Judge Payne recommended denial of the motion to dismiss for improper venue, finding that the defendant did have a regular and established place of business in the EDTX when suit was filed. He also recommended that the motion to transfer venue to the San Antonio Division of the WDTX be denied, finding that the defendant had not shown that that forum was clearly more convenient. (It’s unclear if this was the map of Texas that the defendant was using).
Plaintiff sought dismissal of the defendant’s claims that the plaintiff – a false eyelash manufacturer – engaged in false patent marking and false advertising in this case dealing with false eyelashes. (You can sort of see the theme, can’t you?) Judge Gilliland concluded that the false patent marking claim was not time-barred, that there was marking of an unpatented article, sufficient facts were pled to allege the requisite intent to deceive, and there was a sufficient showing of a competitive injury to require denial of the motion to dismiss. But the court did recommend granting the motion to dismiss the false advertising claim, noting that statements of inventorship – here “innovator” – are not actionable as false advertising, and recommended dismissal of the defendant’s claims against an individual as lacking personal jurisdiction.
In a scene somewhat less relaxing than this one canoeing at Fern in December, a Marshall jury in Judge Gilstrap’s court returned a verdict in the ATL v. CosMX case last Friday. All four claims were found infringed, but two were proven invalid. At least one of the four was willfully infringed (yes, I know what you’re thinking and no, we don’t know from the verdict form whether it was the ones that were not found invalid). Damages were set at $3,701,108. The jury also found that a letter by the plaintiff was not shown by clear and convincing evidence to be both objectively baseless and an attempt to interfere with a business relationship of a competitor through use of the litigation process, nor did the plaintiff engage in anticompetitive conduct.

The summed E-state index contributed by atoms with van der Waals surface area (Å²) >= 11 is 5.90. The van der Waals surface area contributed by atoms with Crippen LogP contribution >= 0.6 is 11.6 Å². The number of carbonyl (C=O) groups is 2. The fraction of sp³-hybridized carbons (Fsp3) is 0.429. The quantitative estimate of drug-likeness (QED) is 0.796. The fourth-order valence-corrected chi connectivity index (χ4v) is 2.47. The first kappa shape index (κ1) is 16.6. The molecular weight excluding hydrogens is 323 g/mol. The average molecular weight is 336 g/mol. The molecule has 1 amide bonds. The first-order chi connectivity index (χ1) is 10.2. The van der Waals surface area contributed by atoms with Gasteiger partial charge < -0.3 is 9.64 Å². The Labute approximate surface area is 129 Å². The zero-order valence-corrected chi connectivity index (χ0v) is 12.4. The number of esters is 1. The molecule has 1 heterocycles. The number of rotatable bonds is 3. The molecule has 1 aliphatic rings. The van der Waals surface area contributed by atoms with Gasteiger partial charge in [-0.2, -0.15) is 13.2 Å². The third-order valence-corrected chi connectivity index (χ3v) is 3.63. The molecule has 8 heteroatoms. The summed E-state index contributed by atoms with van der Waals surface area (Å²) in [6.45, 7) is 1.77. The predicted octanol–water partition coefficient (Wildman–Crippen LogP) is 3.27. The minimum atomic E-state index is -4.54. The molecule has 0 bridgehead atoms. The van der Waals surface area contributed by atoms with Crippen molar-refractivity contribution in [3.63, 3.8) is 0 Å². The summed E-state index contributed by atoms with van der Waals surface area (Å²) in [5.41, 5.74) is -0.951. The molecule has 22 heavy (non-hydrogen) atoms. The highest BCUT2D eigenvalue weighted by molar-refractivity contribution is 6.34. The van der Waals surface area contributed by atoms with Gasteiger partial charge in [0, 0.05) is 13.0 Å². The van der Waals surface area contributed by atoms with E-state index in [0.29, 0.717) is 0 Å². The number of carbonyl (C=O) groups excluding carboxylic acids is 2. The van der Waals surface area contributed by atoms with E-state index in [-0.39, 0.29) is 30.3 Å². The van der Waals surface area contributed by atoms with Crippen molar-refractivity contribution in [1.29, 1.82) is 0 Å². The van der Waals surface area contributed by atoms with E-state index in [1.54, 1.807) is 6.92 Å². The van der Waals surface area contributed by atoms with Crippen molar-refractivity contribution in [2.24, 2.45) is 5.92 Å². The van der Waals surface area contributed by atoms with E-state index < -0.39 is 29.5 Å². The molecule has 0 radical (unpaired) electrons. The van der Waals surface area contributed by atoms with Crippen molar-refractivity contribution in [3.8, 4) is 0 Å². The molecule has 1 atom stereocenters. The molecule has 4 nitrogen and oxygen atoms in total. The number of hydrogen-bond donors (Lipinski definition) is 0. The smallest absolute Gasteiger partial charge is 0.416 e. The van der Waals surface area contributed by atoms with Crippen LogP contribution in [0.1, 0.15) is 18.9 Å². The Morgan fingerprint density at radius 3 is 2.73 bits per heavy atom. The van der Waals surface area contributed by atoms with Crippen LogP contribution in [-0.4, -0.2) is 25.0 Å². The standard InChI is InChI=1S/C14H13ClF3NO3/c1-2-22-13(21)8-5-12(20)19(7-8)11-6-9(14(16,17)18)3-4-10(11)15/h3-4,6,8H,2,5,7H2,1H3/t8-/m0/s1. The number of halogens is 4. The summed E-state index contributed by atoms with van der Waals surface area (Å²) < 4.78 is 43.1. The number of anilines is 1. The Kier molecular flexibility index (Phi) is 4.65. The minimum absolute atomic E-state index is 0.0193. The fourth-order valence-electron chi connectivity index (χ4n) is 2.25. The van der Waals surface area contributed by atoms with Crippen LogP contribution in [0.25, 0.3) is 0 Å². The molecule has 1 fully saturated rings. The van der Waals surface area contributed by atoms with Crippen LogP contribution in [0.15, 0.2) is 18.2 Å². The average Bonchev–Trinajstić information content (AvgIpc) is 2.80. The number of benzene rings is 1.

No, I’m not joking about the heron – this photo (not taken today) is of our friendly lake bird. A slightly less friendly Judge Albright denied everything the plaintiff requested on this discovery dispute, including info on the accused products, and a corporate deponent from the defendant on numerous additional issues.
I’m enjoying a quiet morning at Fern Lake outside Marshall watching the squirrels in the yard, the big heron out on the lake, and the judges refereeing discovery squabbles. First up is an interesting set of motions in Waco seeking to sub in a replacement validity expert, and compel an immediate deposition of a damages expert.
In a sua sponte order, Judge Gilstrap decided to stay the Netlist trial pending a decision on the IPRs in the remaining two patents, which are due in the next 60 days. Judge Payne had previously recommending denying the stay, Judge Gilstrap had accepted that recommendation, and the Federal Circuit had declined to order a stay on mandamus.
Although finding that the defendant met the “low bar” of its initial burden to raise such a defense, Judge Payne recommended denial of the plaintiff’s motion because there was a genuine issue of fact as to whether the products complied with 35 U.S.C. §287, entitling it to pre-suit damages. This was because the plaintiff did not present arguments that the products were so marked, relying only on its argument that the defendant had not cleared its initial burden.
Judge Ezra denied the motion, declining to find that the asserted claims were directed at unpatentable subject matter. He noted that Federal Circuit jurisprudence limits a courts’ authority to issue
ineligibility determinations at a case’s earliest stages, noting both the need for claim construction and the procedural context requiring a court considering a Rule 12(c) motion to accept a complaint’s factual allegations as true. He noted that “fact discovery and expert reports are often necessary to ensure that
courts do not ‘prematurely’ rule on eligibility,” and that “it is inefficient to attempt to resolve §101 motions at such an early stage where the parties do not agree that the claims are representative.”
Yes, it’s FRCP 12(b)(6) time again, but the ground is an unusual one and this time the Waco plaintiff prevailed. In a lengthy opinion, Magistrate Judge Anne Berton concluded that Defendant ASUS had failed to carry its burden to show that the reissue claim was broader in scope than the original claim and thus failed to shown that reissue claim 1 is invalid under 35 U.S.C. § 251.
Judge Payne declined to allow the defendant to add former draft versions of an IEEE standard to its invalidity contentions, finding that it was not diligent in seeking amendment.